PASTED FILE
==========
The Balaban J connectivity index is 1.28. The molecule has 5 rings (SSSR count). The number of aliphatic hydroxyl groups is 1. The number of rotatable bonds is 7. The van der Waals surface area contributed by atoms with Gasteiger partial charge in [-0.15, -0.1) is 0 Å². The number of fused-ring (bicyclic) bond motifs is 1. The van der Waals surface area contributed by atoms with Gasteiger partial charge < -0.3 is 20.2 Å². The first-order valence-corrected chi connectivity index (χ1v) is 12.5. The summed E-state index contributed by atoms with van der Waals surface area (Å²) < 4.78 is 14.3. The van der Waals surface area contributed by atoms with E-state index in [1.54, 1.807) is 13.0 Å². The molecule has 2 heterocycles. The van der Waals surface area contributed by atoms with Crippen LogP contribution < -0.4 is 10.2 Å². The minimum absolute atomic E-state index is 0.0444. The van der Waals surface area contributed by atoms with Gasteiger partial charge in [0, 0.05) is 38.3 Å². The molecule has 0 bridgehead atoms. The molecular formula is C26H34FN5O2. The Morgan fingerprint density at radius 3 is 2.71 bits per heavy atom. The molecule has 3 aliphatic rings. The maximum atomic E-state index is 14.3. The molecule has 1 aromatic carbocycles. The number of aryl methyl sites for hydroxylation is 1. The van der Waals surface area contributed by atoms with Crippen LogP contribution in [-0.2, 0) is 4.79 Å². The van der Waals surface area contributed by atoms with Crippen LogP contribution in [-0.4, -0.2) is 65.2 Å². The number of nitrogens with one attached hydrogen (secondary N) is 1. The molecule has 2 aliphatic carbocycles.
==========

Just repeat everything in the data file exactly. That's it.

The Balaban J connectivity index is 1.28. The molecule has 5 rings (SSSR count). The number of aliphatic hydroxyl groups is 1. The number of rotatable bonds is 7. The van der Waals surface area contributed by atoms with Gasteiger partial charge in [-0.15, -0.1) is 0 Å². The number of fused-ring (bicyclic) bond motifs is 1. The van der Waals surface area contributed by atoms with Gasteiger partial charge < -0.3 is 20.2 Å². The first-order valence-corrected chi connectivity index (χ1v) is 12.5. The summed E-state index contributed by atoms with van der Waals surface area (Å²) < 4.78 is 14.3. The van der Waals surface area contributed by atoms with E-state index in [1.54, 1.807) is 13.0 Å². The molecule has 2 heterocycles. The van der Waals surface area contributed by atoms with Crippen LogP contribution < -0.4 is 10.2 Å². The minimum absolute atomic E-state index is 0.0444. The van der Waals surface area contributed by atoms with Gasteiger partial charge in [0, 0.05) is 38.3 Å². The molecule has 0 bridgehead atoms. The molecular formula is C26H34FN5O2. The Morgan fingerprint density at radius 3 is 2.71 bits per heavy atom. The molecule has 3 aliphatic rings. The maximum atomic E-state index is 14.3. The molecule has 1 aromatic carbocycles. The number of aryl methyl sites for hydroxylation is 1. The van der Waals surface area contributed by atoms with Crippen LogP contribution in [-0.2, 0) is 4.79 Å². The van der Waals surface area contributed by atoms with Crippen LogP contribution in [-0.4, -0.2) is 65.2 Å². The number of nitrogens with one attached hydrogen (secondary N) is 1. The molecule has 2 aliphatic carbocycles.